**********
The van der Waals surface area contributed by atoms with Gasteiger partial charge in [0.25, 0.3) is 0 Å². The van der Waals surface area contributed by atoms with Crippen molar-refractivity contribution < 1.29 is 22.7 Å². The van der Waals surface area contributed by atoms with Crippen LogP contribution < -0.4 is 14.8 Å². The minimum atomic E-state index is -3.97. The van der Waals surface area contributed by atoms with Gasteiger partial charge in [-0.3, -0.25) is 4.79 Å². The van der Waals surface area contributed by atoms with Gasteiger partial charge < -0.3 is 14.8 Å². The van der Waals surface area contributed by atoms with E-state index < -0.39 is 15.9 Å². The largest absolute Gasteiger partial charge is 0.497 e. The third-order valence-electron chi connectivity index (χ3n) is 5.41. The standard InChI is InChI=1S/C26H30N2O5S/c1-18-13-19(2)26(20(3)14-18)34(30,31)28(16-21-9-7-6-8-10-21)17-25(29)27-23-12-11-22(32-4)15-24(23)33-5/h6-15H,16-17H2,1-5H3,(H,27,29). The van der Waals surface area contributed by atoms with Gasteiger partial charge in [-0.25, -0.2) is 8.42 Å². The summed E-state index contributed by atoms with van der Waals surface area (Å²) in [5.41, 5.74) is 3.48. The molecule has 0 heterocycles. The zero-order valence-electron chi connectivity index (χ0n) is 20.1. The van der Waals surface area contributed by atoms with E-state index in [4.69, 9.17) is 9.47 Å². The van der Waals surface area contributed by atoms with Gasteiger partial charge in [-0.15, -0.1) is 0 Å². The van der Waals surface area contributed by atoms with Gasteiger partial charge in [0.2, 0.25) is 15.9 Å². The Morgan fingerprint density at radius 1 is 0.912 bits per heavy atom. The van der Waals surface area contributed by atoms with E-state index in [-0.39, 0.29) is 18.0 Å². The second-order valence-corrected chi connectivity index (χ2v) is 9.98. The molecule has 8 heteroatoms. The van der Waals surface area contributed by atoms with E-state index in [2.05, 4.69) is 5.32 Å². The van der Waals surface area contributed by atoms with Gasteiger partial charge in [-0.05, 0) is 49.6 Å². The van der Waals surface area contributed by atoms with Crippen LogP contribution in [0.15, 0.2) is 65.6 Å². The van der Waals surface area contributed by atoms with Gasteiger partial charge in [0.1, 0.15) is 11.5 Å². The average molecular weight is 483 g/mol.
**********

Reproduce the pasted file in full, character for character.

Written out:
The van der Waals surface area contributed by atoms with Gasteiger partial charge in [0.25, 0.3) is 0 Å². The van der Waals surface area contributed by atoms with Crippen molar-refractivity contribution < 1.29 is 22.7 Å². The van der Waals surface area contributed by atoms with Crippen LogP contribution < -0.4 is 14.8 Å². The minimum atomic E-state index is -3.97. The van der Waals surface area contributed by atoms with Gasteiger partial charge in [-0.3, -0.25) is 4.79 Å². The van der Waals surface area contributed by atoms with Gasteiger partial charge < -0.3 is 14.8 Å². The van der Waals surface area contributed by atoms with E-state index < -0.39 is 15.9 Å². The largest absolute Gasteiger partial charge is 0.497 e. The third-order valence-electron chi connectivity index (χ3n) is 5.41. The standard InChI is InChI=1S/C26H30N2O5S/c1-18-13-19(2)26(20(3)14-18)34(30,31)28(16-21-9-7-6-8-10-21)17-25(29)27-23-12-11-22(32-4)15-24(23)33-5/h6-15H,16-17H2,1-5H3,(H,27,29). The van der Waals surface area contributed by atoms with Gasteiger partial charge in [-0.25, -0.2) is 8.42 Å². The summed E-state index contributed by atoms with van der Waals surface area (Å²) in [5.41, 5.74) is 3.48. The molecule has 0 heterocycles. The zero-order valence-electron chi connectivity index (χ0n) is 20.1. The van der Waals surface area contributed by atoms with E-state index in [4.69, 9.17) is 9.47 Å². The van der Waals surface area contributed by atoms with Gasteiger partial charge in [-0.15, -0.1) is 0 Å². The van der Waals surface area contributed by atoms with Gasteiger partial charge in [0.2, 0.25) is 15.9 Å². The Morgan fingerprint density at radius 1 is 0.912 bits per heavy atom. The van der Waals surface area contributed by atoms with E-state index in [-0.39, 0.29) is 18.0 Å². The second-order valence-corrected chi connectivity index (χ2v) is 9.98. The molecule has 8 heteroatoms. The van der Waals surface area contributed by atoms with E-state index in [2.05, 4.69) is 5.32 Å². The van der Waals surface area contributed by atoms with Gasteiger partial charge in [-0.05, 0) is 49.6 Å². The van der Waals surface area contributed by atoms with Crippen LogP contribution in [0.15, 0.2) is 65.6 Å². The van der Waals surface area contributed by atoms with Gasteiger partial charge in [0.1, 0.15) is 11.5 Å². The average molecular weight is 483 g/mol.